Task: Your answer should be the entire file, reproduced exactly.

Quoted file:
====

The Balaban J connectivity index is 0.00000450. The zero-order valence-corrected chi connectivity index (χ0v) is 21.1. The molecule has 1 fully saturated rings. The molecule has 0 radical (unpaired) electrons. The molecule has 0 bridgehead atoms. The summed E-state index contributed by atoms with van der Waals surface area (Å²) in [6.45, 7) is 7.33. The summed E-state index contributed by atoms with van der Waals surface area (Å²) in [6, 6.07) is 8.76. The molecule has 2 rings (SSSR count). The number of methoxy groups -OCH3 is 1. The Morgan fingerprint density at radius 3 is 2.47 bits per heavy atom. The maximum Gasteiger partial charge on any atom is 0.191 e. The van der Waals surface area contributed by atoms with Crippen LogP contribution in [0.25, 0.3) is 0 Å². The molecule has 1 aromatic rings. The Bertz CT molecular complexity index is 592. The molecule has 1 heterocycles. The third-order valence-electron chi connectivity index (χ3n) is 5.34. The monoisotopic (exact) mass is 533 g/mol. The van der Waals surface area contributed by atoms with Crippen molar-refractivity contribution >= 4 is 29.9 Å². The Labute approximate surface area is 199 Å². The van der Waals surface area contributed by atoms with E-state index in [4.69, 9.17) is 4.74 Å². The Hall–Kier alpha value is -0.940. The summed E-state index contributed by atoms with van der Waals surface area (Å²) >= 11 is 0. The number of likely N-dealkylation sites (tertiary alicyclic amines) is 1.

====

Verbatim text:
The Balaban J connectivity index is 0.00000450. The zero-order valence-corrected chi connectivity index (χ0v) is 21.1. The molecule has 1 fully saturated rings. The molecule has 0 radical (unpaired) electrons. The molecule has 0 bridgehead atoms. The summed E-state index contributed by atoms with van der Waals surface area (Å²) in [6.45, 7) is 7.33. The summed E-state index contributed by atoms with van der Waals surface area (Å²) in [6, 6.07) is 8.76. The molecule has 2 rings (SSSR count). The number of methoxy groups -OCH3 is 1. The Morgan fingerprint density at radius 3 is 2.47 bits per heavy atom. The maximum Gasteiger partial charge on any atom is 0.191 e. The van der Waals surface area contributed by atoms with Crippen LogP contribution in [0.25, 0.3) is 0 Å². The molecule has 1 aromatic rings. The Bertz CT molecular complexity index is 592. The molecule has 1 heterocycles. The third-order valence-electron chi connectivity index (χ3n) is 5.34. The monoisotopic (exact) mass is 533 g/mol. The van der Waals surface area contributed by atoms with Crippen molar-refractivity contribution >= 4 is 29.9 Å². The Labute approximate surface area is 199 Å². The van der Waals surface area contributed by atoms with E-state index in [4.69, 9.17) is 4.74 Å². The Hall–Kier alpha value is -0.940. The summed E-state index contributed by atoms with van der Waals surface area (Å²) >= 11 is 0. The number of likely N-dealkylation sites (tertiary alicyclic amines) is 1.